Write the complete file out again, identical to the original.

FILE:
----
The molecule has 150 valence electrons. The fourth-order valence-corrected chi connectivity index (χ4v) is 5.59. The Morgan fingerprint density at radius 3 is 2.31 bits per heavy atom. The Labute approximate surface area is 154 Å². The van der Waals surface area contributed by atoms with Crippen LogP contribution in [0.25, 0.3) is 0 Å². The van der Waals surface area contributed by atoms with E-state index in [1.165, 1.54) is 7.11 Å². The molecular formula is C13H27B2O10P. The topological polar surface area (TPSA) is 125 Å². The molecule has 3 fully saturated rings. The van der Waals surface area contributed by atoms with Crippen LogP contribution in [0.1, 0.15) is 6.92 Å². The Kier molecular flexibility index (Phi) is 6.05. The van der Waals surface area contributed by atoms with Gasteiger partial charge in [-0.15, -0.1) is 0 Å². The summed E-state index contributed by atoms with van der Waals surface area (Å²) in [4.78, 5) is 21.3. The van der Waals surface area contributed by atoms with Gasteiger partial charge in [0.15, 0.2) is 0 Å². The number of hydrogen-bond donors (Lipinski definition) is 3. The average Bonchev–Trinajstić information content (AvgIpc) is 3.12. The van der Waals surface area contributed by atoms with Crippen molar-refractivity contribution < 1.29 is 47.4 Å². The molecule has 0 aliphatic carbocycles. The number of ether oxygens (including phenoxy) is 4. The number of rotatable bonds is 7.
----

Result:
The molecule has 150 valence electrons. The fourth-order valence-corrected chi connectivity index (χ4v) is 5.59. The Morgan fingerprint density at radius 3 is 2.31 bits per heavy atom. The Labute approximate surface area is 154 Å². The van der Waals surface area contributed by atoms with Crippen LogP contribution in [0.25, 0.3) is 0 Å². The van der Waals surface area contributed by atoms with E-state index in [1.165, 1.54) is 7.11 Å². The molecular formula is C13H27B2O10P. The topological polar surface area (TPSA) is 125 Å². The molecule has 3 fully saturated rings. The van der Waals surface area contributed by atoms with Crippen LogP contribution in [0.1, 0.15) is 6.92 Å². The Kier molecular flexibility index (Phi) is 6.05. The van der Waals surface area contributed by atoms with Gasteiger partial charge in [-0.15, -0.1) is 0 Å². The summed E-state index contributed by atoms with van der Waals surface area (Å²) in [4.78, 5) is 21.3. The van der Waals surface area contributed by atoms with Gasteiger partial charge in [0.15, 0.2) is 0 Å². The number of hydrogen-bond donors (Lipinski definition) is 3. The average Bonchev–Trinajstić information content (AvgIpc) is 3.12. The van der Waals surface area contributed by atoms with Crippen molar-refractivity contribution < 1.29 is 47.4 Å². The molecule has 0 aliphatic carbocycles. The number of ether oxygens (including phenoxy) is 4. The number of rotatable bonds is 7.